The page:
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Audio Autopsy, 1971: Marc Bolan and T. Rex ⚡"Electric Warrior" LP
A glitter/glam rock linchpin, the 6th Bolan/T. Rex album inspired many who followed, and informed such diverse genres-to-come as punk, metal, and even disco fashion.
In 2000, T. Rex obtained a whole new audience of fans, as the motion picture, Billy Elliot (starring charismatic Jamie Bell as the dance-loving title character in his debut role), chose to feature many of the British band’s songs:
In fact, of the five T. Rex songs featured, three were originally stand-alone singles (“Ride a White Swan,” “I Love to Boogie,” and “Children of the Revolution”), and two were taken from the T. Rex (Marc Bolan and Mickey Finn) album, their sixth, Electric Warrior (Reprise/Warner Bros. Records/U.S., Fly Records/UK, 1971, produced by Tony Visconti).
“Cosmic Dancer” opened the Billy Elliot film (set in 1984 England) as the music bed underneath the title and credit sequence. “Bang a Gong (Get it On)” was the other EW song featured on the soundtrack.
Jamie Bell was 13 playing 11 when shooting commenced in the North of England in August 1999. Whatever Bell, himself, knew or thought about T. Rex at the time, I was 16 (and just starting my junior year in high school) when I first heard Electric Warrior upon its release in September 1971.
In fact, I had been on them since the year before, and the release of their self-titled album, their first with their newly-shortened (from Tyrannosaurus Rex) moniker.
The Warlock of Love
Such a fan was I, that I even acquired Marc Bolan’s now-rare poetry book, The Warlock of Love, and at 14, packed it along to a church youth group retreat the summer of 1969 (and understood not a word, but loved showing it off)!
In October 1972, I saw T. Rex’s concert at the Houston Music Hall, as they were touring to support their follow-up to Electric Warrior, The Slider. I believe the opening act was fellow Warner Bros. act, The Doobie Brothers:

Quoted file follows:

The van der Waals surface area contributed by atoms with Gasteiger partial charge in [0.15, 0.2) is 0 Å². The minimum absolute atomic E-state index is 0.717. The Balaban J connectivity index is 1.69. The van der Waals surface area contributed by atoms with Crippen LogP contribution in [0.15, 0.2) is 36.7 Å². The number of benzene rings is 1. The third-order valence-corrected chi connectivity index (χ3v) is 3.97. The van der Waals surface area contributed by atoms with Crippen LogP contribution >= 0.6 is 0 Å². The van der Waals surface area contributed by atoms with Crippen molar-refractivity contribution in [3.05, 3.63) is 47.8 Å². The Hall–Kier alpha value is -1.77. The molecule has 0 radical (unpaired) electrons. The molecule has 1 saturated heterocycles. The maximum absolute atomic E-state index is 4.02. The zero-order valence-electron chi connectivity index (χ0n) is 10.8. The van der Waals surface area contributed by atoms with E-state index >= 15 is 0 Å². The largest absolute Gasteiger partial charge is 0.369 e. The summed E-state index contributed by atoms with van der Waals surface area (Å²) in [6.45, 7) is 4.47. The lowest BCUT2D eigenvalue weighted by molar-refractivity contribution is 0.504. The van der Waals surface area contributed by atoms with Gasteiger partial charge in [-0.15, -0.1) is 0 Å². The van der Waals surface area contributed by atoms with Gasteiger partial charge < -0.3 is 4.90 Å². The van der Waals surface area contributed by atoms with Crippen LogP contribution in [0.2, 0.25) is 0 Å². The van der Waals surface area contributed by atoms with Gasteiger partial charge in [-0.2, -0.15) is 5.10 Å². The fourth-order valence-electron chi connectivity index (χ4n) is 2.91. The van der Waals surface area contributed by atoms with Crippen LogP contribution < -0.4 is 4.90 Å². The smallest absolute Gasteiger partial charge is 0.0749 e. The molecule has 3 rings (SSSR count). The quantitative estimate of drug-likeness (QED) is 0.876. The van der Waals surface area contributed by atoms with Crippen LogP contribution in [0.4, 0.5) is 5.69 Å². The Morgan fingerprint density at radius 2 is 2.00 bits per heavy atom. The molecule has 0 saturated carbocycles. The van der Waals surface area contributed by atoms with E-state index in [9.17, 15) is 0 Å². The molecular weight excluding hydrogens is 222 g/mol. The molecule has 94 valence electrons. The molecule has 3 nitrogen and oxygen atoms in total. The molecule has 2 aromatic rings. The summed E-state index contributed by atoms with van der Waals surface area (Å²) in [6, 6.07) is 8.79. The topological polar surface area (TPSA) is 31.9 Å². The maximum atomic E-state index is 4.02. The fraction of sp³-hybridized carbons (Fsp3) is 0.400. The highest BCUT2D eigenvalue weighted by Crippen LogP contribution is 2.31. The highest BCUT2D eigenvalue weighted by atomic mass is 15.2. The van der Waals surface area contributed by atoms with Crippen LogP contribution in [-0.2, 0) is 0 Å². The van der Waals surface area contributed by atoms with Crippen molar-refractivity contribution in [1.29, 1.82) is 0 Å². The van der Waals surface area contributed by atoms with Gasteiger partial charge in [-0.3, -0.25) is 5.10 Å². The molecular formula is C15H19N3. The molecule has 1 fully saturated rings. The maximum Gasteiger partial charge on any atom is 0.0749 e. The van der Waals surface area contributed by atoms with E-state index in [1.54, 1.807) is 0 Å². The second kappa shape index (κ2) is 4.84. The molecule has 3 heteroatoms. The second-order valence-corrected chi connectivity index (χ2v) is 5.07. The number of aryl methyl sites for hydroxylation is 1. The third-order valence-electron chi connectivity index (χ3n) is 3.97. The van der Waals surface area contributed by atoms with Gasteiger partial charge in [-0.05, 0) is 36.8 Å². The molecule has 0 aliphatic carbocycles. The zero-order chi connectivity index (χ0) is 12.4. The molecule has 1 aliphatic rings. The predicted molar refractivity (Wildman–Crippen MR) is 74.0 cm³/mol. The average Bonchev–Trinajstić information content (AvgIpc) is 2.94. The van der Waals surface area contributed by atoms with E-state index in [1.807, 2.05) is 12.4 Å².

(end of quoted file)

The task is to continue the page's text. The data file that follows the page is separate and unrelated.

As Bolan once revealed about the album’s third track, according to Songfacts: “I don’t sing the old rock ‘n’ roll songs myself. I prefer to change the words and make new songs out of them. That’s all ‘Jeepster’ is.
“The music to ‘Jeepster’ is based on a Howlin’ Wolf blues song called ‘You'll Be Mine,’ which was written by Willie Dixon,” Bolan explained.
“As is typical of many blues songs, there are many sexual references in the lyrics, which are made in the form of car metaphors.”
Producer Tony Visconti recalled to Uncut in 2016: “When I heard ‘Jeepster’ I thought, ‘Wow, this is seriously different!’ I know there’s an old blues song he copied, but he threw in some dramatic melodic and chord changes. The song’s in A, but the chorus jumps to the key of C – no one in the ‘50s did that!”
According to Visconti, also, the stomping and rattling at the beginning of the song “happened organically and was not overdubbed: A very enthusiastic Marc Bolan jumped up and down as he played guitar, shaking the microphone stands. These kind of noises are typically considered mistakes, but in this case they added to the feel of the song.”
But wait, there’s more! London-based Shazam Entertainment created the music-recognition app Shazam, and initially launched it only in the UK. On April 19, 2002, using pre-launch software, “Jeepster” became the first-ever Shazamed song! Back in those days you had to dial 2580 to Shazam a song, then they’d text you with its details!
For decades, I’ve been touting that T. Rex show I saw in ‘72 as the loudest I’ve ever attended! Not that it was bad (although it was painful), it’s just that Marc must’ve had (with little to no bass response) his Les Paul’s volume and treble in Spinal Tap mode:
For the skeptical, please know that I’ve seen, live in concert (among many hundreds), 1970 Led Zeppelin, 1974 The Who, early-’70s Black Sabbath and Deep Purple, over a dozen Ramones shows, and the Sex Pistols in a club setting. I’m more than familiar with LOUD!
Great video of “Bang a Gong (Get It On),” from England’s Top of the Pops. The bad news: They’re synching to track. The good news: Elton’s on piano (Marc, Elton, and Ringo were huge buds back in the day. In fact, ‘twas Ringo who took the sleeve photos for the band’s The Slider album), and while not there, you get to hear Flo & Eddie (The Turtles’ Mark Volman and Howard Kaylan) doing the helium-filled high harmonies on the chorus!
One of my favorite songs on Electric Warrior is “Rip Off.” While the phrase means, basically, a theft, I had heard, too, that the phrase was slang for a bedroom activity, and as an angst-ridden 16-year-old, I was titillated by lyrics like, “Bleached on the beach, I wanna tickle your peach, it’s a rip-off,” and “See the girl dance in her man-skin pants…” And, then there was “Raw Ramp”! Get thee behind me, hormones!
Here’s an audio/vid with rare in-studio false starts, studio chatter, and aborted takes on “Rip Off,” with rare pix, as well:
The Encore: Marc “Gets it On” in his element, fully live, incredible….and greatly missed:
Mitchell Stirling’s “The Run Out Grooves” takes you to Marc and T. Rex’s next album, 1972’s The Slider:
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